It is therefore a legitimate question to ask when Jesus in his human mind realized that he was the Messiah, let alone the second person of the Trinity. At his baptism, God declares to him that Jesus is his beloved Son. Is the the moment. These things are divine mysteries. What we know is that Jesus' wisdom increased as he grew up, as great as it may have been to begin with in comparison to other humans.

He also grew in favor with others. Whatever biases they might have had against him because of suspicions around his birth, those who knew him with an open heart immediately recognized his greatness and that this was a person with a greater destiny than them. 


[1] Joel Green, The Gospel of Luke (Grand Rapids: Eerdmans, 1997), 145.

[2] We shouldn't think of "nation" in this context as a nation-state of the sort we have today. It is hard to find a good word but what we mean is an independent political entity tied to a specific people group.

[3] pluperfect made with a periphrastic; a prin e construction with an aorist subjunctive and an

[4] temporal infinitive clause, intensive of autos

[5] Two verses are often used to argue against the whole weight of Scripture to the contrary. 1 Corinthians 14:34-35 is completely irrelevant to this question, given that 1 Corinthians 11 assumes women will bring words from the Lord to the church. If these verses were original, they must have had to do with disruptive speech.

So the whole weight of the counterargument falls on 1 Timothy 2:12. The context again pushes in the direction of the husband-wife relationship and the home. It cannot be about prophetic words given the entirety of the rest of Scripture. One verse should never be the basis for a whole theology, especially one that is unclear.

The whole passage is curious, almost sounding like it says wives are saved from Eve's sin through childbirth (2:15). We know, of course, that all sins are redeemed through the blood of Christ, whose death and victorious resurrection have forever undone the curse of the Fall in Genesis 3:16. To perpetuate the wife's subordination to the husband when we can adopt the trajectory of heaven (e.g., Mark 12:25) is to make excuses to unnecessarily perpetuate creation's unredeemed state.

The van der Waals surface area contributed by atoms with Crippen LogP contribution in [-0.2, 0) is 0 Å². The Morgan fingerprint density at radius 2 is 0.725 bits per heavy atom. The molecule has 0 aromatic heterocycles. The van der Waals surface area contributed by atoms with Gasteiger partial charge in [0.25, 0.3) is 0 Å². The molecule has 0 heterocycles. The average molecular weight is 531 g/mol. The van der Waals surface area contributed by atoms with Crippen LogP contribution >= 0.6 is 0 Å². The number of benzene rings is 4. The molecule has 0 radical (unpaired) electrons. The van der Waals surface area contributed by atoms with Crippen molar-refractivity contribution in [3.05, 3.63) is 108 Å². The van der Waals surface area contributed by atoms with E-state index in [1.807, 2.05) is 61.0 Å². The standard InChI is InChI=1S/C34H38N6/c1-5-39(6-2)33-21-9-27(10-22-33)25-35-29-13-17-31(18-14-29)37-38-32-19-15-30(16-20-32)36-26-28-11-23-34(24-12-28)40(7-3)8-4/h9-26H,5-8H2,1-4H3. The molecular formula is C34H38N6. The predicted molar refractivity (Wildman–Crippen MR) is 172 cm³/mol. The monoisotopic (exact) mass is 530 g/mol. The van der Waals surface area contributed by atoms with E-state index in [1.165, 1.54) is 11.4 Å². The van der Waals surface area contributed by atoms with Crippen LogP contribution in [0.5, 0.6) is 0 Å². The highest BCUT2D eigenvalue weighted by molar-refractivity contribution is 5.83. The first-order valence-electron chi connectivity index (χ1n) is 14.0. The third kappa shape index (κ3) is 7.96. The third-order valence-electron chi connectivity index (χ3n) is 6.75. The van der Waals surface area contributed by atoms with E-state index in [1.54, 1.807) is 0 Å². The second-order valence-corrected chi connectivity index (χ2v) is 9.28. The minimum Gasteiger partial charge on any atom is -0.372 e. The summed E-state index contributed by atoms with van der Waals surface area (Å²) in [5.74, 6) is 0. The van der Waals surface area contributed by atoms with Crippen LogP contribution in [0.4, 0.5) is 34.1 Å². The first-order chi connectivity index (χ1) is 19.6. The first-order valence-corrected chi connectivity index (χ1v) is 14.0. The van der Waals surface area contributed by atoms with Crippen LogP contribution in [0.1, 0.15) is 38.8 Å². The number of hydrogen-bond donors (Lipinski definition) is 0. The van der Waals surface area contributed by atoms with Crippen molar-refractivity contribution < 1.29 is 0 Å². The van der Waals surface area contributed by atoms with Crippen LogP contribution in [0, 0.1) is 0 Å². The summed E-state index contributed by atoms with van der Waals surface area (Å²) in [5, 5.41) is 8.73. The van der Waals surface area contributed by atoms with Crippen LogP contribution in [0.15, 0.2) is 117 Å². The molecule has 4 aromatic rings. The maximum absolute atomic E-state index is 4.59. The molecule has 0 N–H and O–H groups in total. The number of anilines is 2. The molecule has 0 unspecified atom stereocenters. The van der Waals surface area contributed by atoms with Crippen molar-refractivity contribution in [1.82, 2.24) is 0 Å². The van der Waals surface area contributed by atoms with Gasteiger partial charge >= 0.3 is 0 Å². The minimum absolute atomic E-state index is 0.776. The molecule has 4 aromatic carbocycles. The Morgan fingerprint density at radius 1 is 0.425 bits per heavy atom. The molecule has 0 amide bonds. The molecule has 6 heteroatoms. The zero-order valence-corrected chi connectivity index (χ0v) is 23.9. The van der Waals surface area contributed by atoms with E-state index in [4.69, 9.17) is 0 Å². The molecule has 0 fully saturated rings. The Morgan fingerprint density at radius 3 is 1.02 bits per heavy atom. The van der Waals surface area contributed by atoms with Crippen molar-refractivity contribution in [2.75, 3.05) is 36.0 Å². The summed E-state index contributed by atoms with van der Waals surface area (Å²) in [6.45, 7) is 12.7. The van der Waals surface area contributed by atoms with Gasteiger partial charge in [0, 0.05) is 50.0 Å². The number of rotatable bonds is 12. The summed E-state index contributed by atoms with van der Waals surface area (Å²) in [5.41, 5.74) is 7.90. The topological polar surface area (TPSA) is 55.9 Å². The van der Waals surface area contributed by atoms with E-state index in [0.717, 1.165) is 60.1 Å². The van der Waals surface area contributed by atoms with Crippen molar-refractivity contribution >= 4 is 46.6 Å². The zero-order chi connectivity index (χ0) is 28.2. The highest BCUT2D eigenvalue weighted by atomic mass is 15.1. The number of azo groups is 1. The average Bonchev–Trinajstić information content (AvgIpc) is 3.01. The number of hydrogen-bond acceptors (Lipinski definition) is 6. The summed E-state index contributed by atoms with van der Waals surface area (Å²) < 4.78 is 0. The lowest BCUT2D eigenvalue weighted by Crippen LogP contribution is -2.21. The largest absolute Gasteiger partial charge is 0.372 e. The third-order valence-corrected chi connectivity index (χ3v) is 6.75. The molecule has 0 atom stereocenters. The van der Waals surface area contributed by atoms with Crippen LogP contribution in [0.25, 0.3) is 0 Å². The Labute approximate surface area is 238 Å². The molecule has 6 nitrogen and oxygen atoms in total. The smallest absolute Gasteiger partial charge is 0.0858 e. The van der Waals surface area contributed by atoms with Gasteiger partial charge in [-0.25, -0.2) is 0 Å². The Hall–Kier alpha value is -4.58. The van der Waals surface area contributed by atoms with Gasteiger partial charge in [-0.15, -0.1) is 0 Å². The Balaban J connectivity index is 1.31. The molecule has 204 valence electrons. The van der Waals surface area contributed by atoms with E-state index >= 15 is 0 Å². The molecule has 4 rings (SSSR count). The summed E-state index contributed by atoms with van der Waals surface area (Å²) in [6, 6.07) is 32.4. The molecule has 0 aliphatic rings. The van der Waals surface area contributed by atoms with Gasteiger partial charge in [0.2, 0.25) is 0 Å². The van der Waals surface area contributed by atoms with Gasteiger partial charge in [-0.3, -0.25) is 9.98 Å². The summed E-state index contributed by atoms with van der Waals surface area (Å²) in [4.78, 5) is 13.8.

[6] dative of time

[7] iterative imperfect

[8] genitive absolute

[9] Not to be confused with the so-called "Gnostic Gospel of Thomas."

[10] temporal infinitive clause, with genitive absolute continuing

Thursday, December 08, 2022

Luke 1:57-80 Explanatory Notes (Birth of John the Baptist)

The Nativity of St. John the Baptist
The Birth of John the Baptist
1:57 And the time was completed for Elizabeth, for her to give birth, and she begat a son. 58. And her neighbors and relatives heard that the Lord magnified his mercy with her and they were rejoicing with her.
Love rejoices with those who rejoice (Rom. 12:15). The promise to Zechariah is fulfilled. The miracle reaches its culmination in the birth of John the Baptist. The disgrace of Elizabeth being barren in that culture is removed and is replaced with great honor and favor from God. Notice again the way that Luke tells about the role that women play in the good news, something very striking for that day. 

59. And it happened on the eighth day they came to circumcise the child, and they were calling it by the name of his father Zechariah. 60. But, answering, his mother said, "No, but he will be called John." 61. And they said to her, "[There is] no one from your kindred who is called by this name."